If a high respiration crop needs to be cooled to preserve its post-harvest quality, it makes sense to harvest it when the air temperature is cooler. If you cut a head of lettuce or pick a bunch of kale at noon when it’s 80 degrees outside and leave them in the sun for even a few minutes, they will quickly wilt. However, if you pick them at 7:00 in the morning when the temperature is only 60 degrees, they will hold their quality much longer.
Additionally, many crops store best at high humidity levels because it will help them stay hydrated and crisp. If you pick these crops when there’s still dew on them, it’s easier to maintain an appropriate humidity level after harvesting. Some large commercial lettuce operations actually do their harvesting at night because it saves them a lot of time and energy that would otherwise need to be spent on cooling and hydrating the lettuce.
In contrast to lettuce, some crops keep best when harvested after the dew has burned off, like tomatoes and cucumbers. These crops can be more prone to rot after harvest if their outer surface is wet.
A good strategy is to pick crops that like to be cool and wet early in the morning, and to pick crops that like to be dry in the mid-day or evening when dew has burned off.
For small quantities, all you need to do is harvest your crops when it’s cool outside and there’s still dew on the leaves, place them in a plastic bag, and set them in the fridge. The bag keeps the humidity high, and the fridge quickly cools things down. Be careful not to jam too much produce into a small drawer or compartment; air circulation around the bags is important to cool the crops. If you need to keep the produce outside for a while, bag it to maintain humidity and be sure to keep it in the shade. You might give each bag a spritz of water if the crop is completely dry at harvest time.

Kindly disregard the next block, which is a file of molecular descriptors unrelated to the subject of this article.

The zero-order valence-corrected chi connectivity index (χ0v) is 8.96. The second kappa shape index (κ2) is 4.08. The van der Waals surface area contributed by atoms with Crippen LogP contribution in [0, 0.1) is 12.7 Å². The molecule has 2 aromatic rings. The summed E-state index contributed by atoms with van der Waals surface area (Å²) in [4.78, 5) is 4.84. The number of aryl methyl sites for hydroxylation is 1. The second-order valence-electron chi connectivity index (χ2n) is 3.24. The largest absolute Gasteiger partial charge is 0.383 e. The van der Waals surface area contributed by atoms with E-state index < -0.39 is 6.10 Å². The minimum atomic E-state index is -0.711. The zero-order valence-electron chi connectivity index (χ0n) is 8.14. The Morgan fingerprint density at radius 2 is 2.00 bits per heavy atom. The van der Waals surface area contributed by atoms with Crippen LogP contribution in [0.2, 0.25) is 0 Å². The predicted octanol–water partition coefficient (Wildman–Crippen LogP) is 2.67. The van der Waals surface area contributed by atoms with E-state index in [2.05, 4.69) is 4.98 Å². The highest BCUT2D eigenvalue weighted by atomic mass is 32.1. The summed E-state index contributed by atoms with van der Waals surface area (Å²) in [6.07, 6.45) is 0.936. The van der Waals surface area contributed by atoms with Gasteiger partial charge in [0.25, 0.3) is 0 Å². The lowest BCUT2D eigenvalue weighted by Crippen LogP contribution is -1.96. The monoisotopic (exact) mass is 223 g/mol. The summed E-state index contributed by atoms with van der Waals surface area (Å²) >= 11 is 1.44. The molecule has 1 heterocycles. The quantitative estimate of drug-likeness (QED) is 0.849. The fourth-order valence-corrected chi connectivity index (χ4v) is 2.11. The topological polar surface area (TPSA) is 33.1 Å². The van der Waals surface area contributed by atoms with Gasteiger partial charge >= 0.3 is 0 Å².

If the crops are dirty and/or were harvested during the heat of the day, place them in a colander and give them a good rinsing. This will clean them up and cool them down. For mixed lettuces and salad greens like arugula, mizuna, or baby spinach, a salad spinner works well for drying before packing. For larger quantities, fill a mesh laundry bag and spin it around by hand (be sure to wash and dry the mesh bag in between uses.
In contrast to these cool, wet crops; there are a bunch of crops that prefer to be picked when warm and dry. Examples include Potatoes, eggplant, tomatoes, peppers, squash, cucumbers, melons, beans and alliums.
This makes harvesting easy because all you need to do is wait until the dew has dried off and then start picking. If the crops need to be cleaned or are still a little damp with dew, most of them can be wiped off with a dry rag, or wear soft cotton gloves while you’re harvesting and wipe them off as you pick.
Most of crops that like to be dry also don’t mind being a little warmer at harvest time. If you’ll be eating them soon, don’t worry about cooling down your tomatoes or squash, just pick them and store them at room temperature until they’re ready to use. Some storage crops like onions, garlic and potatoes need to be cured before storage and we’ll discuss this during next week’s show.
Well, hopefully that covers some of the basics of harvest science and timing. There is plenty more to discuss on peak harvest techniques and we’ll continue to dig into these concepts in future episodes. Happy harvesting, I’ll see you next week when we begin to explore the wild world of curing and dry storage.